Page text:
On Polkinghorne, … as an authority, does that help? For 25 years his word “carried weight” in the “lab”, why now that he is a Priest, does it no longer.

    And, yes I agree with Polkinghorne on reading the book, as well as from my somewhat more limited experience, that science and theology are “after the same thing.” Both reject the common Academic notion of the age, that truth is a constructed thing. Both are using similar methods to seek an understanding of the world out side of self (see the Polanyi book noted above on that latter assertion … or keep an eye on this blog, I’m sure to write more on it again).

  6. jprapp says:

    Mark – I posted a response here. And another in your column on free will. I thought both registered. I don’t see them. Trying a third time here. Maybe a technical problem on my end?

    Jim

  7. Mark says:

    Jim,
    I don’t see the others in my spam collector. I’d be interested in both, it may be the “preview” button which has caused some problems, try it again, but don’t use that (sorry I have to find a better plugin for those).

  8. jprapp says:

    Sorry that my prior post on Polkinghorne erred on the side of vague brevity.

    I agree that Polkinghorne is an unquestioned authority in the “lab” of mathematical physics.

    What I meant is that his claim to “authority” ends among other scientists when he steps outside his “lab” and offers speculative and amorphous imaginations on the science-religion intersection. The recent Paul Davies flap (science is based on faith in a rational universe) proves that the contrary response by scientists is a constant, and, the NAS formalized this contrary credo in its draft statement.

    I’m not at all antagonistic to Polkinghorne’s ephemera. Most scientists today would confine novel insight to tropes of analytic speculation (pre-hypothesis formation), but I would go further by holding up Kekule’s dream as a model for a spectrum of liminalia entering science through deeper, primordial (Damassio) neural rhythms, which suggest a common spring to science and religion. My theological convictions across hierarchies of concepts don’t antagonize me. Not at that level. Besides, I know that Polkinghorne collaborates with E.O. Wilson, who remotely I consider my single greatest biophilaic-consilient mentor (see my profile, http://www.blogger.com/profile/07674489078935633842), and Wilson and Polkinghorne share a common praxis: “An Appeal to Save Life on Earth.”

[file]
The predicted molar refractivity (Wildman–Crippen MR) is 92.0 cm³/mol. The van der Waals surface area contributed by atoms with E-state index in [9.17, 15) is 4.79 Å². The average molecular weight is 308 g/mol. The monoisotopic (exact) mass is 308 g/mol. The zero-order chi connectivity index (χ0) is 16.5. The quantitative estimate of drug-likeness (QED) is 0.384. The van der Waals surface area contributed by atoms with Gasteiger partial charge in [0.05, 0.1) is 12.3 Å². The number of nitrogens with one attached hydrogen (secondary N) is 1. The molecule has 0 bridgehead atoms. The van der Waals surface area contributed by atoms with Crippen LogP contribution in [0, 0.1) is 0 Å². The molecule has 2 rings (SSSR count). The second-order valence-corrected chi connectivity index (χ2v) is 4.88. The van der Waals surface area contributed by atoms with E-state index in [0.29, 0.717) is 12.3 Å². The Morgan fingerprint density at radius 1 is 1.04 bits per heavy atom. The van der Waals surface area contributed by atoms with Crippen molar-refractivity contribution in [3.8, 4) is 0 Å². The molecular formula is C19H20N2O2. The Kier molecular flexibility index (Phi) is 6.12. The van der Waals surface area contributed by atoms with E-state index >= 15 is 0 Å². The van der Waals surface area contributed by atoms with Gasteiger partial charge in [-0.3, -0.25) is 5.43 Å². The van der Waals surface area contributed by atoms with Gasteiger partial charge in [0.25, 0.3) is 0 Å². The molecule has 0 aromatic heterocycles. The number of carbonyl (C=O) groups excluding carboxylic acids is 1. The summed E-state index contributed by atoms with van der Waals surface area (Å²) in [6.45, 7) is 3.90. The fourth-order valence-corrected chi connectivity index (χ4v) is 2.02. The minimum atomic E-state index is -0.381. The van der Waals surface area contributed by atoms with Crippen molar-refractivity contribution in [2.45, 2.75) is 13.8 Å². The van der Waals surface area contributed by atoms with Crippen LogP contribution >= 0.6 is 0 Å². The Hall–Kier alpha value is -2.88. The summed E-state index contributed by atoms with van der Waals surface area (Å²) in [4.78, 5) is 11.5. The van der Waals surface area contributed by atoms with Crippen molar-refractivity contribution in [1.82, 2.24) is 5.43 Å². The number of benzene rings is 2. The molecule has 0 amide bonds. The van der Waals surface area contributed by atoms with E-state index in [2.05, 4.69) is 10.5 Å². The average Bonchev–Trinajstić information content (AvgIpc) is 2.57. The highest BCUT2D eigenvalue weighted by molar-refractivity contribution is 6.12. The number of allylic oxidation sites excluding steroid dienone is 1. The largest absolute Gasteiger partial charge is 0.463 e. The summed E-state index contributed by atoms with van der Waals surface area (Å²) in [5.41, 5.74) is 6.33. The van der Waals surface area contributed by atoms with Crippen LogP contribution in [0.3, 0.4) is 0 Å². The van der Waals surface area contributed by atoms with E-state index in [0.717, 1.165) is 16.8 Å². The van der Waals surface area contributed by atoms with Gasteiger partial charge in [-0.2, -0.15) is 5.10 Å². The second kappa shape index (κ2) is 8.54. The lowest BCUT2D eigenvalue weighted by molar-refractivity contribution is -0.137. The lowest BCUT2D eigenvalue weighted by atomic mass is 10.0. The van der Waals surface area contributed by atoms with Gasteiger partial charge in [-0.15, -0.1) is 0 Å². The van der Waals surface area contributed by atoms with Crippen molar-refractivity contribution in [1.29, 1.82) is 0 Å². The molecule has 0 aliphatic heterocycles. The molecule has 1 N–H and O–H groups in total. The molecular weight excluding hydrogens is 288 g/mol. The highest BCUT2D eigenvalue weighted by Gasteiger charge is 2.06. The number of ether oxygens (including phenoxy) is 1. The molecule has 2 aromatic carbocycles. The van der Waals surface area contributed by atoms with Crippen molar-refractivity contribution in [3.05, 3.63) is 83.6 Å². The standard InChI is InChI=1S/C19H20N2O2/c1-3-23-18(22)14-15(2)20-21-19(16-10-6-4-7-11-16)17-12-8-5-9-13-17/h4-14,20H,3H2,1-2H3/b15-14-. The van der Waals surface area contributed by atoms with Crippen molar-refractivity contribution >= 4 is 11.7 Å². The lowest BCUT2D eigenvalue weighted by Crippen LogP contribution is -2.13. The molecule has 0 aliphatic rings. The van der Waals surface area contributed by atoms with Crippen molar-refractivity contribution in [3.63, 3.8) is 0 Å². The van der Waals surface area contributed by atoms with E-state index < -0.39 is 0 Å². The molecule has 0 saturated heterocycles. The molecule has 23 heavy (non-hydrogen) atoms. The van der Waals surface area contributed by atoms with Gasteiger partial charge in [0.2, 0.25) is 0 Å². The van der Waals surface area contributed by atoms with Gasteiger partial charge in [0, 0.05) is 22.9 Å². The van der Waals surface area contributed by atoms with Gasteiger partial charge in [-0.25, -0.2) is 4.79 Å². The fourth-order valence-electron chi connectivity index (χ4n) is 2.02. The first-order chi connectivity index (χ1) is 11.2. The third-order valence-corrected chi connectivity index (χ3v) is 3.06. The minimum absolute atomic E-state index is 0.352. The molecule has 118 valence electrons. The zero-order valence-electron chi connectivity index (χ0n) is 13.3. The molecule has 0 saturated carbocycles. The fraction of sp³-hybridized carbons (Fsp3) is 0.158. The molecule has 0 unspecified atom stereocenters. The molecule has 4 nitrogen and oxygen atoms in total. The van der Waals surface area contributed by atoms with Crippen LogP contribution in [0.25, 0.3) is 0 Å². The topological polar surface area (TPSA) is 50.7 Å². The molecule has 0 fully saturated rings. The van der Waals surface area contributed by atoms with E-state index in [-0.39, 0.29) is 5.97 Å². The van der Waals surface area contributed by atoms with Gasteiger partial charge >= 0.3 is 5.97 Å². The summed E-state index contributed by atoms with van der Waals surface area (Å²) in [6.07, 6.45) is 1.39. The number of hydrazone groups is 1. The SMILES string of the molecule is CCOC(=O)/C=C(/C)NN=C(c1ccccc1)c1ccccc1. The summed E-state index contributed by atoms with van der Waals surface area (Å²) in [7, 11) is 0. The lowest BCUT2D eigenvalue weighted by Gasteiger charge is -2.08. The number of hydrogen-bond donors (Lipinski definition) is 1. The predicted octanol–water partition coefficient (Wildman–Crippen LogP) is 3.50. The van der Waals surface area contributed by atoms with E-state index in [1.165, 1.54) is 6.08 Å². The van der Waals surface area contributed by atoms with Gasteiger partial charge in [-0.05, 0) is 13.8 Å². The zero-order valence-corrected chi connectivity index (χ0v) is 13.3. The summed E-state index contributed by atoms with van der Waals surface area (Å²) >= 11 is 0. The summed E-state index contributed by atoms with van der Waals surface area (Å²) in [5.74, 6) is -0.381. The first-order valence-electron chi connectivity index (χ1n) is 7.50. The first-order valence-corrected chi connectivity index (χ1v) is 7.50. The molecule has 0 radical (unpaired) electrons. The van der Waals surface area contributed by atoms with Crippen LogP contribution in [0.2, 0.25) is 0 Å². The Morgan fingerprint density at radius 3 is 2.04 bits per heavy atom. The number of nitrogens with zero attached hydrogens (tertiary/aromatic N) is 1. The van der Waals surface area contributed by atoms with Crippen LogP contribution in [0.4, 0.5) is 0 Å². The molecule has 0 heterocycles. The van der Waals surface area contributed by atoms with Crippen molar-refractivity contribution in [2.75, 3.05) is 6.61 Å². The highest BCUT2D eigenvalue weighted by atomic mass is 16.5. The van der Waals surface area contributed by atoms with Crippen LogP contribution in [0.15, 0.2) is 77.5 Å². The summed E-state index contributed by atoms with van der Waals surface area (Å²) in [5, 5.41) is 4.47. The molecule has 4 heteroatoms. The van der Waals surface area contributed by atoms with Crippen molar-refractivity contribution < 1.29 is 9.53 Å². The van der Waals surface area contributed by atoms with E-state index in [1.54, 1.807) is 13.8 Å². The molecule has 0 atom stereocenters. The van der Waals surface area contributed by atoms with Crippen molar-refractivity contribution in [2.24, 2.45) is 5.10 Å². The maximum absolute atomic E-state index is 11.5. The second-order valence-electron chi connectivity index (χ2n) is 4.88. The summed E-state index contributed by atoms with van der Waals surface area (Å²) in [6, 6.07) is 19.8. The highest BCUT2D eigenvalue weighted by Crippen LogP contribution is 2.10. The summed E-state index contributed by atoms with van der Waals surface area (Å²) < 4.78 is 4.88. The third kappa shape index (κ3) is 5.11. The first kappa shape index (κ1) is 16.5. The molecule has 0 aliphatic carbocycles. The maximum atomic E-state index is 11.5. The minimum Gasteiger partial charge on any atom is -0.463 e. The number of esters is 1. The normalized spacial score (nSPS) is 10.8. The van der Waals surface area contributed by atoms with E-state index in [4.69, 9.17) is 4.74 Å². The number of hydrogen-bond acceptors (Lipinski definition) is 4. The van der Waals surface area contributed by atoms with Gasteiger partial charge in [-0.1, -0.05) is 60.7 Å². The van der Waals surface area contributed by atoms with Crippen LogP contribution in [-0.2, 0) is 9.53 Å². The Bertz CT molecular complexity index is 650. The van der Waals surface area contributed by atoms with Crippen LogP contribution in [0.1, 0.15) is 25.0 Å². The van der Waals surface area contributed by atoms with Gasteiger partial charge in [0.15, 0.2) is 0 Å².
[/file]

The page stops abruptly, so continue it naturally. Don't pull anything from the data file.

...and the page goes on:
I feel extraordinarily generous toward exploratory science-religion integrations at the liminal level (Kekule, Damassio), and such conversations have potential merit at the level of consilient dialogue.

    A prodigious future-day Aquinas could unify things via novel proof. That can’t be ruled out in advance.

    So, I’m warm on all that.

    But, it’s got to be merciless in the lab. If you think a little about the intellectual history between Laplace (omniscient demon) and Bloom (“God is an Accident”) in my post above, then the necessary mercilessness of the lab is pretty well elaborated to date. Polkinghorne is not even on these guys’ minds. Besides, Polkinghorne is not saying stupid stuff like a “constant holds in the ratio of the cube of a planet’s average distance from the sun and its period of revolution squared” (Kepler’s mistake) – his integrative religion-science stuff is not testable. His reception by other scientists in that domain isn’t at stake: but, some sort of perturbation analysis to measure MRI responses to his thought would be a lot of fun!

    Cheers,

    Jim

  9. Mark says:

    Jim,
    I’ll keep checking the spam filter for your posts. I recovered this one!

    Polkinghorne didn’t just “step out of the lab”. He’s an Anglican priest and getting respectful remarks regarding his foray’s in theology from leading theological thinkers of the day, such as N.T. Wright. In that sense he’s a scientific and theological authority. That doesn’t mean he’s (necessarily) an authority on the juncture between the two I’ll admit doesn’t follow …

    However at this juncture I’m making a weaker claim. For I think when he says, that for him, the intellectual activity of theology and theoretical science is similar in that he (by virtue of his particular life experience) is something of an authority. Furthermore, if he finds the connection in Polanyi’s variant of critical realism to provide insight into that similarity … that might therefore be interesting to look into.

    His parallel between the two is of a different nature than saying that they are “the same” or aligned, he described it more as a “cousinly” relationship. Both share some structural similarities (the 5 points above) and both share a epistemological claim that there is an underlying “truth” or “reality” to understand, which is a stance athwart the post-modernist notion that reality and truth are social or human constructs.